ORGAN donation, which was previously a taboo topic for the people in Malaysia, is gradually being accepted by more and more people.
Interviews conducted with a group of people showed that many would not mind donating their organs after they have passed on, but felt that it should be done voluntarily.
Lok Choon Fai, 31, said he was willing to sign up to help those in need.
“If it is to help people and for a good cause, I would not mind.
“I also do not mind if my children are doing it too,” he told The Star.
“I would sign up if someone approached me, but no one has done so yet,” he said.
Lok said if people wished to donate their organs, the decision should be respected and he felt that it does not require consent from family members.
“The organs are mine and they will not serve me further after I have passed away.
“If my organs could still be of use to others, I think it is alright to donate them,” he said.
According to the Transplant Unit and National Transplant Resource Centre website, there has been a steady increase in people pledging to become organ donors from 2009 to 2011.
There were 16,457 pledgers in 2009 and the figure grew in 2010 with 20,381 people and reached 31,063 in 2011.
In 2012, however, the number of people pledging their organs decreased to 30,019 and it fell further to 18,280 in 2013.
Despite the long list of pledges, only 26 people donated their organs in 2013.
Of the organs that were desperately needed for transplants, the waiting list for kidneys was the longest, with 17,102 patients as of June 2013.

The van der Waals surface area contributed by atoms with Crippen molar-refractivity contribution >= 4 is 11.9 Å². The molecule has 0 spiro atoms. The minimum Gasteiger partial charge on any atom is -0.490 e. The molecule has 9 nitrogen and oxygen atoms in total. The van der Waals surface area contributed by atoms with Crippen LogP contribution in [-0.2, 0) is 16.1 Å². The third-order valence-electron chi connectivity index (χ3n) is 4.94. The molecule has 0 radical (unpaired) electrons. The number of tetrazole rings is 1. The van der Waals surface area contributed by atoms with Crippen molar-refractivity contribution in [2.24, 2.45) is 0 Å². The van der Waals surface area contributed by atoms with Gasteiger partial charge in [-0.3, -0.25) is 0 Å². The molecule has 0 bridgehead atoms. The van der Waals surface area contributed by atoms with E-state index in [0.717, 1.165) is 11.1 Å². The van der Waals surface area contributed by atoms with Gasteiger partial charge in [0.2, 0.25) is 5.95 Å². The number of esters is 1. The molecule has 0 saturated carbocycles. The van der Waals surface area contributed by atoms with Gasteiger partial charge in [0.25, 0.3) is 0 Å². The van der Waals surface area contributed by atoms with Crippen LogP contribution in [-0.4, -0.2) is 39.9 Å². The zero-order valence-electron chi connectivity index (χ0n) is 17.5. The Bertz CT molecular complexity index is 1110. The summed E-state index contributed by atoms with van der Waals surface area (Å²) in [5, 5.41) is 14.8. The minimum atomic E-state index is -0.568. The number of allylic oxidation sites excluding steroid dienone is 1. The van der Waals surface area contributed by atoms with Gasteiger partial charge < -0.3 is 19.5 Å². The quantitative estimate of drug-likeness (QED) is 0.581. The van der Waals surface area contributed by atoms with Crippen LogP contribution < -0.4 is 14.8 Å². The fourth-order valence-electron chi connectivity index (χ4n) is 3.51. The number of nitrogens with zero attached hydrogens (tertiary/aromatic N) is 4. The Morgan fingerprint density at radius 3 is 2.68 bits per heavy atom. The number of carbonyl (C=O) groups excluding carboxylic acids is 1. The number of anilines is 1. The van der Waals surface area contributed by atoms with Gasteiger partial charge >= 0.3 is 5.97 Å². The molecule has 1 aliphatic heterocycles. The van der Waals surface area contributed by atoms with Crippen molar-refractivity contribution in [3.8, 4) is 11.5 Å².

Other organs needed include the liver, heart and lungs.
Businessman Yogeswaran said organ donation should not be forced upon a person and should be done voluntarily.
“It all comes down to how that person feels about it.
“If he is willing, then there should not be obstacles from anyone.
“I do not think it is harmful to implement the law to make people organ donors,” he said, adding that he was willing to become a donor.
KPJ Ipoh Specialist Hospital chief executive officer Asmadi Mohd Bakri said awareness among the public on the matter was still low.
“I feel the public should be given more information about organ donation and how it could benefit the recipients,” he said.
On whether Malaysia should make it compulsory for its citizens to become organ donors, he said it was up to the policy makers to decide on this.
“We do hold campaigns from time to time to make more people aware of this, even though organ donation is not our core activity,” he said.
Housewife Faizah Mansor said that a person should be absolutely sure before pledging to donate their organs.
“I think that people are entitled to their own opinion when they reach adulthood.
“If a person is old enough to decide, due respect should be given to them after they have passed away,” Faizah said.
“This is not a common topic in my family but I would like to discuss this with them,” she added.
Faizah said she would not force any of her family members into pledging their organs for donation.
“It would not be sincere if you are not willing to do so.
“It is like forcing someone to donate money to the poor,” she said.
Ex-hotelier Gunjan Jaiswal, 36, said that a person’s upbringing was very important when it comes to how one views organ donation.
“It all boils down to how educated and well-informed that person is,” she said.
Gunjan also felt that people should be clear about the process for organ donation before committing to anything.
“We should find out what happens to the harvested organs,” she said.
“Take blood donation for example, I would like to know how my blood will be utilised after donating it,” she said.
Gunjan said that in a multi-racial country like Malaysia, there will be people who were conservative while some were more open-minded.
“All opinions should be respected.
“Personally I feel that instead of implementing rules and regulations that require people to be organ donors, we should make it easier for those who want to pledge their organs for donation,” she said.
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